The children of top Party officials soon found themselves controlling and enriching themselves from massive state-owned enterprises. And as the state-run telecommunications industry rapidly expanded, Jiang appeared to hand his son a generous slice of the lucrative pie.
Within two years of returning from doctoral studies in the United States in 1992, Jiang Mianheng took over Shanghai Alliance Investment Ltd. (SAIL), the investment arm of the Shanghai municipal government. Jiang Mianheng remains the chairman and chief executive officer of SAIL, according to a company profile on Bloomberg current of June 2016.
Jiang Mianheng was only able to control the prominent but secretive SAIL in September 1994 with no managerial experience or financial know-how “mainly due to his princeling background,” surmised Hong Kong-based scholar Wing-Chung Ho in a 2013 paper. The term “princeling” refers to the children of revolutionary Party cadres; Jiang Zemin stakes a claim to this powerful heritage because he claims to be the foster son of Jiang Shangqing, an uncle who died fighting the Japanese during the Second World War.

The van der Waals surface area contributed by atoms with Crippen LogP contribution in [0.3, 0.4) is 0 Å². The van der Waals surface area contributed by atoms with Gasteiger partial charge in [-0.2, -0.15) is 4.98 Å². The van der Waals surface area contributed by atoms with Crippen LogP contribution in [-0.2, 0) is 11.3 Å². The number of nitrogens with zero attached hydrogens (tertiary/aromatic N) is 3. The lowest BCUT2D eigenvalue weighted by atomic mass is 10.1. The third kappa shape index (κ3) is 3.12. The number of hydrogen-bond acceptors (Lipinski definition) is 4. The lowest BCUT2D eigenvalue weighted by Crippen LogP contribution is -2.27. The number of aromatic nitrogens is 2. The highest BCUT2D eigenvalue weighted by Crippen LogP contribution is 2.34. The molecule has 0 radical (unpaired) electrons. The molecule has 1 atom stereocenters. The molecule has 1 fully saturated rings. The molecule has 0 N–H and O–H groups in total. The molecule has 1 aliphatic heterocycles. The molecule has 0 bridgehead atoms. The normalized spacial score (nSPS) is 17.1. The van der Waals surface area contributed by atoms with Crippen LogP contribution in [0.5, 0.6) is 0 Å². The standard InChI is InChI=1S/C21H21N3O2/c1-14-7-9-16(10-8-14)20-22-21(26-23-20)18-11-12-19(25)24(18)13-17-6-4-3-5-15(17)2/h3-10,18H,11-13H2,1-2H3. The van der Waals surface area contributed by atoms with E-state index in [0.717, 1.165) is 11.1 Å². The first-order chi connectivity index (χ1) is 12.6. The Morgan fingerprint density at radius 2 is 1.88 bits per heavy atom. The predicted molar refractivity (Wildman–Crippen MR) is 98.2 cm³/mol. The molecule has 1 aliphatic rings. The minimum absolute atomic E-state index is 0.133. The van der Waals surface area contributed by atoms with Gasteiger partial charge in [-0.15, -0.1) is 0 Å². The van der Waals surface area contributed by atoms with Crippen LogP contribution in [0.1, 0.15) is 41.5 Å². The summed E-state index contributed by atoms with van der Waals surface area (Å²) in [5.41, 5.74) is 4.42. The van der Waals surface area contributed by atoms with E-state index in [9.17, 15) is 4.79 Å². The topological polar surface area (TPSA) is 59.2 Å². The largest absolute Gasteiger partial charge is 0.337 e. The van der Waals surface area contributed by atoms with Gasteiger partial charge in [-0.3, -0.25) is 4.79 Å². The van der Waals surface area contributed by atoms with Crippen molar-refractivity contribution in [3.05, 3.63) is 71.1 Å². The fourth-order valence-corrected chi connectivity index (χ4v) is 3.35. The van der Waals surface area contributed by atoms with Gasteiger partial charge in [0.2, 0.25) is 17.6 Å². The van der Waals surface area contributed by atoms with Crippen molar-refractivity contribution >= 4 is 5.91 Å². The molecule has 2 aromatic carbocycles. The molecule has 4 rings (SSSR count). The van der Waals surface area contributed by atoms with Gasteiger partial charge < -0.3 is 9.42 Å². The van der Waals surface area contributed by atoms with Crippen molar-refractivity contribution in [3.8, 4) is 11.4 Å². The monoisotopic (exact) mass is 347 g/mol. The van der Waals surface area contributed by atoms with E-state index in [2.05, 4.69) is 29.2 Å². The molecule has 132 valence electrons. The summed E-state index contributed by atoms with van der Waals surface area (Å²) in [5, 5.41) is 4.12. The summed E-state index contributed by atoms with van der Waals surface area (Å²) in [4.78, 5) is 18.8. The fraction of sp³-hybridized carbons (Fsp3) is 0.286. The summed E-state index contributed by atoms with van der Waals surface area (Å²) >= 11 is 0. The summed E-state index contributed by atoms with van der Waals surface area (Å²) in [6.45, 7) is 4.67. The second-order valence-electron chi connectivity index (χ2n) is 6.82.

Through SAIL, the younger Jiang was able to invest billions in the building up of Shanghai’s telecommunications infrastructure, and later owned shares and reversed the fortunes of China Netcom. The struggling state-run telecommunications company was transformed into the third largest telecommunications firm in China merely three years after Jiang oversaw its operations. While he held no formal role at the time, China Netcom CEO Edward Tian let slip to researcher Bo Zhiyue that Jiang Mianheng was “the actual head of the company,” according to a 2007 book.
The confluence between politics and power also appeared to have helped Jiang the “Telecommunications King,” as overseas Chinese media dubbed him, survive potentially damaging revelations of his massive corruption in leaked U.S. State Department cables in 2007. A year later, China Netcom merged into China Unicom, and with Jiang continuing on as a backroom operator.
While he was busy running a telecommunications empire, Jiang Mianheng somehow managed to get himself appointed to top positions in China’s most prestigious scientific research institute despite having hardly any academic achievements.